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15 Scenic Facts About the Great Barrier Reef

Mental Floss logo Mental Floss 11/6/2015 Michael Arbeiter

Australia’s biggest natural wonder is a huge draw for tourists and fish alike. Here’s everything you need to know about the world’s most famous reef.

1. THE GREAT BARRIER REEF IS THE LARGEST ORGANIC STRUCTURE ON EARTH.

© Image Credit: iStock, Provided by Mental Floss The Great Barrier Reef is occasionally called the largest single organism on the planet. However, the reef is more accurately identified as an amalgam of distinct organisms. Living building blocks called coral polyps create (through calcium secretions) upwards of 3,000 individual coral reefs, which along with more than 900 islands and cays make up the famed ecosystem.

2. NOT AS MUCH OF THE REEF IS COVERED IN CORAL AS YOU MIGHT THINK.

© Provided by Mental Floss The name may be misleading you. Within the Great Barrier Reef Marine Park, coral covers only about six or seven percent of the territory. 

3. THE COLOSSAL REEF SYSTEM IS LARGER THAN MOST COUNTRIES. 

© Provided by Mental Floss By spanning over 134,000 square miles, the Great Barrier Reef eclipses the sizes of over 100 countries. Ranked among the world’s nations, the reef system would place 63rd, just between Germany (boasting an area of 138,000 square miles) and the Republic of the Congo (132,000 square miles). Furthermore, the Great Barrier Reef is larger than most American states, outdone only by Alaska, Texas, California, and Montana.

4. HALF OF THE GREAT BARRIER REEF HAS DISAPPEARED SINCE THE MID 1980S.

Although the Great Barrier Reef’s size still inspires awe, it is only about half as grand as it was a mere 30 years ago. In 2012, a study by the Australian Institute of Marine Science concluded that 50 percent of the reef system had deteriorated since 1985 due to damage from storms, predatory crown-of-thorns starfish, and coral bleaching.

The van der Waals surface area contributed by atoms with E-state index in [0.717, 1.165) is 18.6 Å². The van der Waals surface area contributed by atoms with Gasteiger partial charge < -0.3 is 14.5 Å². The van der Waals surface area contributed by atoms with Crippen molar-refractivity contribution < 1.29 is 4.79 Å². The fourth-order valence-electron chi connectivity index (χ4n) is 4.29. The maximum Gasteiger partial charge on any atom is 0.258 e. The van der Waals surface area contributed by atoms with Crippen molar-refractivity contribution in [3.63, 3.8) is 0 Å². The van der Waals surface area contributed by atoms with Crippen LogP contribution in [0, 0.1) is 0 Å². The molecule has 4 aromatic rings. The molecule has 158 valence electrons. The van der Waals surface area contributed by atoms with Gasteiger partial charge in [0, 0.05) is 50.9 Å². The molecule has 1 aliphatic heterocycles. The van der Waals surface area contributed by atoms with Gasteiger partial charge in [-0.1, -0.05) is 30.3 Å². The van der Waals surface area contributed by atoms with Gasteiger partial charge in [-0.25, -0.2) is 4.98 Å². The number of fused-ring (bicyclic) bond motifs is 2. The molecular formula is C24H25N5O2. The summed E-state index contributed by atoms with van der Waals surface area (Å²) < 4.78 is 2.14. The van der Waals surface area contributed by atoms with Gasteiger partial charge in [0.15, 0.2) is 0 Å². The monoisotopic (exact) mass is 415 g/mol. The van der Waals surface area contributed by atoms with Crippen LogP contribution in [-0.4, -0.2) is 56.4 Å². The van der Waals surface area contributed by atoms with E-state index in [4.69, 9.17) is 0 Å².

5. INDIGENOUS AUSTRALIAN PEOPLES LEGALLY OWN TRACTS OF REEF.

© Provided by Mental Floss Rich with natural resources, the Great Barrier Reef was a site of great cultural and spiritual significance to Aboriginal Australians and the nearby Torres Strait Islanders. A number of subgroups are recognized by the Australian government as the reef’s “traditional owners,” and are compensated for allowance of national use of the marine property.

6. FOUR DIFFERENT EXPLORERS COMPLETELY IGNORED THE GREAT BARRIER REEF. 

© Provided by Mental Floss When Western countries began sending voyagers through Oceania, they came into contact with—but, oddly enough, didn’t take much notice of—Australia’s Queensland coast and the Great Barrier Reef. Portuguese nobleman Cristóvão de Mendonça may have kicked off this trend when his supposed 1522 encounter with the reef sparked so little interest that he didn’t even bother to document his discovery. Dutch navigator Willem Janszoon and Galician seaman Luís Vaz de Torres each happened upon the reef between 1605 and 1606, likewise failing to commit their find to official record. The very first documentation of Western interaction with the Great Barrier Reef came from French admiral Louis Antoine de Bougainville’s 1768 exploration of the region. However, even Bougainville would not grant much focus to the natural wonder, as his crew was short on supplies and turned immediately to seek the security of the nearby South Asian coast.

7. CAPTAIN COOK DISCOVERED THE REEF WHEN HIS BOAT BROKE DOWN ON TOP OF IT.

Today, English adventurer Captain James Cook is credited with being the first Westerner to properly encounter the Great Barrier Reef. However, Cook’s run-in with the reef was not the product of ambitious exploration, but rather the result of a boating accident. In 1770, Cook’s ship, HM Bark Endeavour, collided with the top of the reef during pursuit of a “secret continent” near New Zealand, which he was charged with claiming in the name of England. The collision resulted in substantial damages to Cook’s vessel, forced him to dock for repairs. This distraction may have prevented the captain from appreciating the great majesty of his find.